on a most successful business. Mr. Magner 
has been president anfl trustee of the village 
board, and is a member of the G. A. R., I. O. O. 
V. and Masonic fraternities. 

In 1862 he was wedded to Miss Mary 

I horn, of Hillslionj, Illinois. They have three 

children living: Margaret, Mary and Ruth. 

He and wife are members of the Christian 

church of Arthur. 


Col. Wesford Taggart, a resident of Tus- 
cola, who for many years has been well and 
favorably kno\vp. throughout Douglas county, 
was born on a farm near the village of Nash- 
\ille. Brown county, Indiana, November 17, 
1833. His father was Capt. James Taggart, 
who ser\ed in the Mexican war as captain of 
Company E, of Senator James H. Lane's regi- 
ment, of Indiana, and" was killed in the battle of 
Ikiena Vista in the year 1847. Col. Taggart's 


Bior.RArniCAL and iitstortcal. 

mcither was Jane W'eildell, who was ])oni near 
Cristol, Tennessee, and whose f.ither, Thomas 
Weddell, was a heulenant in connnand as^ainst 
ihv Inchan^ in the hattlc d I iorseslioe I'.onil, 
i lorida, wliero lie was killed. The Colonel's 
grandfather. J.anies Taggart. was a nalive of 
North Ireland, of Scotch-Irish ancestry, who. 
while yet a hoy, enn's^rated to l\ockin<.;hani 
countv. \ irginia, where he married a Miss 
Peltersiiii, and soon thereafter ri-niM\cd tn In- 

dian.-i terrildry. lie lirsl lucated at Lees\ille, 
Lawrence cinniiy. thence Im the \icinity of 
Xaslnille. where, in the year 1S52. he died, 
aged ninety-two years. .\11 liis life he was en- 
gaged in farminL;'. and w;is a memher nl the 
L'nited Brethren chnrch. 

('1.1. Wesf'ird Tav,^;irf remained on the old 
Krowii connt\' homestead nnlil he arrived at 
the age of se\eiiteen years, when he went to 
r.liiiiminL;!' 111. in the same state, where he en- 
ga.ged in hlacksmithin.g. and from there re- 
moved to F.dinshnrg. where he remaineii nntil 
1860. He then removed to Charleston. Illinois, 
tliere conlinning at his trade nntil the lireakinLf 

out of the Civil war. wlien he was among the 
lirst to volnnteer his services, hut was rejected 
hum the h'irst Illinois Regiment on accf)nnt of 
il heini;- so (|nickly e(|ui|i|}ed with the re(|uired 
nnmher i>\ men. lie at i>nce commenced to 
r.aise .a cnnijiany himself, which he soon com- 
lileted. and was mustered into the service |nne 
I, iNfii, ;it St. l.onis. in ( ien. Seigel's di\ision, 
nnder the comm.and of Ccn. l'"remont. Me 
camjiaigned throngh Missouri and .\rkansas; 
was in the hattle of Pea Uidge; transferred to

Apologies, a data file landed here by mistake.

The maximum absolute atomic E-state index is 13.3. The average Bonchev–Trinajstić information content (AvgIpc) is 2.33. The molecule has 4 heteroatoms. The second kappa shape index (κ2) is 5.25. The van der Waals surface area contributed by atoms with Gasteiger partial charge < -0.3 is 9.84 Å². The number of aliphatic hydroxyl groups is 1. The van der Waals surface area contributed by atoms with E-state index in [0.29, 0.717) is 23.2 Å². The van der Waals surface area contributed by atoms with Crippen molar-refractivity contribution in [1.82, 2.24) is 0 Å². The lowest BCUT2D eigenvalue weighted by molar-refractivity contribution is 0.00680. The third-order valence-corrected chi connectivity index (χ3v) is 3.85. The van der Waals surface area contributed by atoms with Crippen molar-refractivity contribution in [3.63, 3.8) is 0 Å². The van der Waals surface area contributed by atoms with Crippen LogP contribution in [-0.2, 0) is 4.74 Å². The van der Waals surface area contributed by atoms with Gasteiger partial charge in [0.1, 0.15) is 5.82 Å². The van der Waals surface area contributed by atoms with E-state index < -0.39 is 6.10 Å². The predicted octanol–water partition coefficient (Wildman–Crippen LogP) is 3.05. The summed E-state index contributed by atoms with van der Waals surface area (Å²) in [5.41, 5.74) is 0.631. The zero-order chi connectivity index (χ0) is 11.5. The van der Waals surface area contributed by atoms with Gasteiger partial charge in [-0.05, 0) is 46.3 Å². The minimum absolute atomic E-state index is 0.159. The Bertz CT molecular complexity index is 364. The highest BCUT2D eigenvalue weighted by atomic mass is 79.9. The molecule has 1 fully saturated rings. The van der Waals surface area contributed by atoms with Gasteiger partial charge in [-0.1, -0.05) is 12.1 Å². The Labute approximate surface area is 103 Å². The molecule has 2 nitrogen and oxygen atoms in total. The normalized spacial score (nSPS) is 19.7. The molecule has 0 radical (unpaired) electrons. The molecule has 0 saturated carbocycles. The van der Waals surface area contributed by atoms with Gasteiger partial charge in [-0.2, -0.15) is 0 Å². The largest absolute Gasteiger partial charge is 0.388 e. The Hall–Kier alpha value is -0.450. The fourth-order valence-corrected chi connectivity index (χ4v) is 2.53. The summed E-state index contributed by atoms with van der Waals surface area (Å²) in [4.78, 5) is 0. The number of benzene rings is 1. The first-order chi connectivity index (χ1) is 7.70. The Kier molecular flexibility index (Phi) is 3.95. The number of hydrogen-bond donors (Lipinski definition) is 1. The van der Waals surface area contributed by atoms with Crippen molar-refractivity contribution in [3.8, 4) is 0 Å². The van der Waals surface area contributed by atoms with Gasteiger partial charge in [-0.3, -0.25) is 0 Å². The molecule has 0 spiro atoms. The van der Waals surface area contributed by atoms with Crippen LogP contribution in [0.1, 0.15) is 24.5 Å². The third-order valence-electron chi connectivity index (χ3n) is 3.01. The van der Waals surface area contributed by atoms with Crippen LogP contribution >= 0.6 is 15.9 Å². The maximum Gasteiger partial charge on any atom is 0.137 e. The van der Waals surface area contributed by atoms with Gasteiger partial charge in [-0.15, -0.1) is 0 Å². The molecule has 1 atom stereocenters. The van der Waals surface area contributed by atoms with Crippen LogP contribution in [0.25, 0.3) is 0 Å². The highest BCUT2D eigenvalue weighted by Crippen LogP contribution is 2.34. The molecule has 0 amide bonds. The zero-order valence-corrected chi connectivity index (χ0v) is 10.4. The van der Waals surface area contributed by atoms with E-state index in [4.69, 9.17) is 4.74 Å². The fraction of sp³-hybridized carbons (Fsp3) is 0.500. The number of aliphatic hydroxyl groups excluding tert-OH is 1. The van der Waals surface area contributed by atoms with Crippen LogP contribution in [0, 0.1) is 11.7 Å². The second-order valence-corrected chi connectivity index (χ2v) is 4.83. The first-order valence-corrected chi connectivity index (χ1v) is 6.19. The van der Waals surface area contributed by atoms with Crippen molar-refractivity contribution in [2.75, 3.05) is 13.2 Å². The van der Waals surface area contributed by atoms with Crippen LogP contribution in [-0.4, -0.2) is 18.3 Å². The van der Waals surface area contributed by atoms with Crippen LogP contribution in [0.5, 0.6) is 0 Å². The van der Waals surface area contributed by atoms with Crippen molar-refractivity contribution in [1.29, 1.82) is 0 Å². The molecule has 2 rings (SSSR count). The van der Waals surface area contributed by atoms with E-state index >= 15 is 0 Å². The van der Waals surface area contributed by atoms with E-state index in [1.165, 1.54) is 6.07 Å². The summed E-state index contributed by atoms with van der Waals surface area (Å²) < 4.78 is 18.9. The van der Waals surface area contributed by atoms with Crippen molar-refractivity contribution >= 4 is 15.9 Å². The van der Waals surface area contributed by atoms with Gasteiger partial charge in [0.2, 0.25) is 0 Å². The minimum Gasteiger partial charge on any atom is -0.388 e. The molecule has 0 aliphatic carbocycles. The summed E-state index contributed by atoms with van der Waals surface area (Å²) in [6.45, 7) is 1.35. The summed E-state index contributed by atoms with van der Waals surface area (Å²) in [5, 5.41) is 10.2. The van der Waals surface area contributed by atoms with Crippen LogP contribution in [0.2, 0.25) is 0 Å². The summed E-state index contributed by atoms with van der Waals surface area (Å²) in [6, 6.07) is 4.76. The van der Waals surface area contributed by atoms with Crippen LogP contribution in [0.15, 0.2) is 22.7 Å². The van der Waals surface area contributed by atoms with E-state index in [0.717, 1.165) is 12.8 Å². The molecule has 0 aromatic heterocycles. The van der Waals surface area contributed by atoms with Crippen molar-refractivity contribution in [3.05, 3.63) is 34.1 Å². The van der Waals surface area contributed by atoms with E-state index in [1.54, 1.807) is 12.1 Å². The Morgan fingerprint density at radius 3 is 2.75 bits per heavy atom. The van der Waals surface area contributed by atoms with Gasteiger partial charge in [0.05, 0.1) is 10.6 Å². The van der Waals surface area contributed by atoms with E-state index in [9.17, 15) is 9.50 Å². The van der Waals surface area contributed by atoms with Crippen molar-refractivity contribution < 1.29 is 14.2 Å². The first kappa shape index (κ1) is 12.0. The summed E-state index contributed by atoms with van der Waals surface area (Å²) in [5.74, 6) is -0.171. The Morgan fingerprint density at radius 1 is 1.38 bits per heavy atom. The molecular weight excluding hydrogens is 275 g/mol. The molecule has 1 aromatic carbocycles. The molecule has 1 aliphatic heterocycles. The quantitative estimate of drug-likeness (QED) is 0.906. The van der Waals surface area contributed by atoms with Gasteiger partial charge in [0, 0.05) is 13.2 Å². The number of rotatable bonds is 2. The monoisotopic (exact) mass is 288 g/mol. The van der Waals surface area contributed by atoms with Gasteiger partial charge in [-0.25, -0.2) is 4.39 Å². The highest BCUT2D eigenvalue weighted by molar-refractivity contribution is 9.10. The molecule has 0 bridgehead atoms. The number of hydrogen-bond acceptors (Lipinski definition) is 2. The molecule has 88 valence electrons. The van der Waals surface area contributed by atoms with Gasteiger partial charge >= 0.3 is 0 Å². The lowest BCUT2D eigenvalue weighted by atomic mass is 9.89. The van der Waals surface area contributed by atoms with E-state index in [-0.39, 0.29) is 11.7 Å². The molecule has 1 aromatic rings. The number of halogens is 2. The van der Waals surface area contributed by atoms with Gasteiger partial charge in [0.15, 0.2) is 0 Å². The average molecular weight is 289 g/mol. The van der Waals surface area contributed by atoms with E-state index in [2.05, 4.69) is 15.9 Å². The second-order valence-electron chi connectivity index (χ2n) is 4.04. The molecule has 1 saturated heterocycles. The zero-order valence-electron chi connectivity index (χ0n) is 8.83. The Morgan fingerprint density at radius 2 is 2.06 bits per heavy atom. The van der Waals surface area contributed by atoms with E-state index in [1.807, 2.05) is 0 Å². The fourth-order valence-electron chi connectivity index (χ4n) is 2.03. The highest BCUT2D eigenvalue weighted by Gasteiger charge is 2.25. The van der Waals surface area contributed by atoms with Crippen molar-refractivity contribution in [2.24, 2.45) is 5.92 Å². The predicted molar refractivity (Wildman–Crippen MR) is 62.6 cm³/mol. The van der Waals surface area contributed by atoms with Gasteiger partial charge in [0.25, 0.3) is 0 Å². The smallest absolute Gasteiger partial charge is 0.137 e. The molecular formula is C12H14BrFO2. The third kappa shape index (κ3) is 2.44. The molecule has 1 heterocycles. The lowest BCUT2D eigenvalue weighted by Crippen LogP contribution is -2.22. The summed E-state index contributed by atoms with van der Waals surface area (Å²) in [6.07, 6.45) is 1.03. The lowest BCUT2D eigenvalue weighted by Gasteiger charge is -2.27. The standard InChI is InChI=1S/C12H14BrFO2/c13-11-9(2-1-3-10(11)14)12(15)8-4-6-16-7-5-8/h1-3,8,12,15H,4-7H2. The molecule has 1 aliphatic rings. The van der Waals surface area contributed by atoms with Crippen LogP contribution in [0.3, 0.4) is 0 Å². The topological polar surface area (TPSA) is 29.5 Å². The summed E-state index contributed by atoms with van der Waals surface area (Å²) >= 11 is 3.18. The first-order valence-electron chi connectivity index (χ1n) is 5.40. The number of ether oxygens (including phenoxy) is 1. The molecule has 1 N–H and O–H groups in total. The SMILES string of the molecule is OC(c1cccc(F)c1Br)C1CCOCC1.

the Army of the Mississippi, and was in the 
siege of Corinth, .\fter the cajitnre of Corinth 
he was transferred to the .Army of the Cumher- 
land, and was in the marchto I.cniisville, Ken- 
tucky. ( )n his return he was in the attack 
on Bragg at Perry \ille, thence went to Nash- 
ville, Teiuiessee. .and was in tiie tight against 
Ihagg at .Stone River; al.^o in the attack at 
Tullahoiua. where Ih-agg was driven across the 
( unilicrl.and nn innt.-iins, the Cnicni forces still 
pursuing nntil the hard fcmght hattle of Chicka- 
mauga, Septemher kj and 20. At Stone River 
Col. Taggart was jiroiunted to the comiuand 
of his regiiuent. ;nid .after the hattle nf Chicka- 
niauga. lur nieriti iri. lus ciinduct, he w;is |iri>- 
Uidted to lieutenant-Colonel of his regiment, 
lie was also in comiuand at Missionary Ridge, 
where the Confederate lines were hroken and 
r.r.agg's army tainted. Inimedi;itel\- after this 
he was in the forced march to Knuwille to re- 
lieve (ien. ljurnsi<les. lie w.i'^ .alsn in the hattle 
of naiulridgc. Tennessee, where the rehels un- 
der I ,i>iigsli-eet were routed: then he returned 
til KiiMwillf, where- he rem.ained sume tinu', 
\^ hen he joined Sherman at l\inggold. Georgia, 
and participated in the cajiture of Athmta. Im- 
mediately thereafter he came iinrtli and wris 
uuisterecl nut df the ser\ice ;it S|)ringiield, I Hi- 



nois, Septemlicr 5. 1864. He returned to 
Charleston, and injanuary of the following year 
remo\ed to Tuscola, where he has since re- 
sided. Fnim iSf'5 ti) 1868 he was successfully 
engaged in the grocery business at this place, 
l.ut in the latter year sold his stock of gnods 
and engaged in the manufacture of buggies and 
light wagons, being engaged in this up to 1876. 
when he was elected sheriff of Douglas county 
on the Democratic ticket. The cmmty was 
strongl}' Republican, but it did nut prevent his 
re-election in 1878. In 1886 he was elected to 
the house of representatives from the district 
compcised of Douglas, Coles and Cuml)erlan<l 
counties. He served on the military, penal, elec- 
tions, soldiers and or])lians' home committees. 
In 1881 Col. Taggart engaged in the furniture 
and undertaking Inisiness with A. L. Elkins, 
wlio has since died, his ])resent partner being